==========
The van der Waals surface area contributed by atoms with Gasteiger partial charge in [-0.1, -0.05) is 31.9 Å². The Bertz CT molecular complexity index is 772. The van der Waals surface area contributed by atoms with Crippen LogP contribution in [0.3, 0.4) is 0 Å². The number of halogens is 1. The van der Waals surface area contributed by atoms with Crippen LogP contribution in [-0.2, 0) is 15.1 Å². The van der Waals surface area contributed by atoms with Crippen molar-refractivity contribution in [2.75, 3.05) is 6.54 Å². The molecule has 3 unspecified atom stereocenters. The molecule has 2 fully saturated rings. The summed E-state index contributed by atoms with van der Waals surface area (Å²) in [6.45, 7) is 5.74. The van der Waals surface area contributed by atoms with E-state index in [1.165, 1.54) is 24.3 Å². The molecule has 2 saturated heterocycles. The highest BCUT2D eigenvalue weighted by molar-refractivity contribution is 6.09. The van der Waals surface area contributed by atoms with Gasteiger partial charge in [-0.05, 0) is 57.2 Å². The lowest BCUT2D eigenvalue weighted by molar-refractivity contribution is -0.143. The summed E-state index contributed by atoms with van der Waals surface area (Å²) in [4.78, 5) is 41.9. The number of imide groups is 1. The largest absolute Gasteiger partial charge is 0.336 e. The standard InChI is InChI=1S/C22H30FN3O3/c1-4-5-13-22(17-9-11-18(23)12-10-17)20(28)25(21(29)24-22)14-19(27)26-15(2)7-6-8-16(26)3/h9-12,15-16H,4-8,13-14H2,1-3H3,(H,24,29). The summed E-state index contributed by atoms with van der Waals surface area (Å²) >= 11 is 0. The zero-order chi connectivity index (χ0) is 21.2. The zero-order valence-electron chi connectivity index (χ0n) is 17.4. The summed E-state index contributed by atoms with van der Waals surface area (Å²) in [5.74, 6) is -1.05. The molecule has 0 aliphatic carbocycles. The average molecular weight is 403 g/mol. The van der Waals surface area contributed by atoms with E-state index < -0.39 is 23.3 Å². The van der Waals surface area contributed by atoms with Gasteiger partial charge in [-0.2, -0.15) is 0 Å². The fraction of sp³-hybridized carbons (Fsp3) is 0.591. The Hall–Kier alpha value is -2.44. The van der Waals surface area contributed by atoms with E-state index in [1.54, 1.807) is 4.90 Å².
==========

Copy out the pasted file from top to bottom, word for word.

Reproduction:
The van der Waals surface area contributed by atoms with Gasteiger partial charge in [-0.1, -0.05) is 31.9 Å². The Bertz CT molecular complexity index is 772. The van der Waals surface area contributed by atoms with Crippen LogP contribution in [0.3, 0.4) is 0 Å². The number of halogens is 1. The van der Waals surface area contributed by atoms with Crippen LogP contribution in [-0.2, 0) is 15.1 Å². The van der Waals surface area contributed by atoms with Crippen molar-refractivity contribution in [2.75, 3.05) is 6.54 Å². The molecule has 3 unspecified atom stereocenters. The molecule has 2 fully saturated rings. The summed E-state index contributed by atoms with van der Waals surface area (Å²) in [6.45, 7) is 5.74. The van der Waals surface area contributed by atoms with E-state index in [1.165, 1.54) is 24.3 Å². The molecule has 2 saturated heterocycles. The highest BCUT2D eigenvalue weighted by molar-refractivity contribution is 6.09. The van der Waals surface area contributed by atoms with Gasteiger partial charge in [-0.05, 0) is 57.2 Å². The lowest BCUT2D eigenvalue weighted by molar-refractivity contribution is -0.143. The summed E-state index contributed by atoms with van der Waals surface area (Å²) in [4.78, 5) is 41.9. The number of imide groups is 1. The largest absolute Gasteiger partial charge is 0.336 e. The standard InChI is InChI=1S/C22H30FN3O3/c1-4-5-13-22(17-9-11-18(23)12-10-17)20(28)25(21(29)24-22)14-19(27)26-15(2)7-6-8-16(26)3/h9-12,15-16H,4-8,13-14H2,1-3H3,(H,24,29). The summed E-state index contributed by atoms with van der Waals surface area (Å²) >= 11 is 0. The zero-order chi connectivity index (χ0) is 21.2. The zero-order valence-electron chi connectivity index (χ0n) is 17.4. The summed E-state index contributed by atoms with van der Waals surface area (Å²) in [5.74, 6) is -1.05. The molecule has 0 aliphatic carbocycles. The average molecular weight is 403 g/mol. The van der Waals surface area contributed by atoms with E-state index < -0.39 is 23.3 Å². The van der Waals surface area contributed by atoms with Gasteiger partial charge in [-0.2, -0.15) is 0 Å². The fraction of sp³-hybridized carbons (Fsp3) is 0.591. The Hall–Kier alpha value is -2.44. The van der Waals surface area contributed by atoms with E-state index in [1.54, 1.807) is 4.90 Å².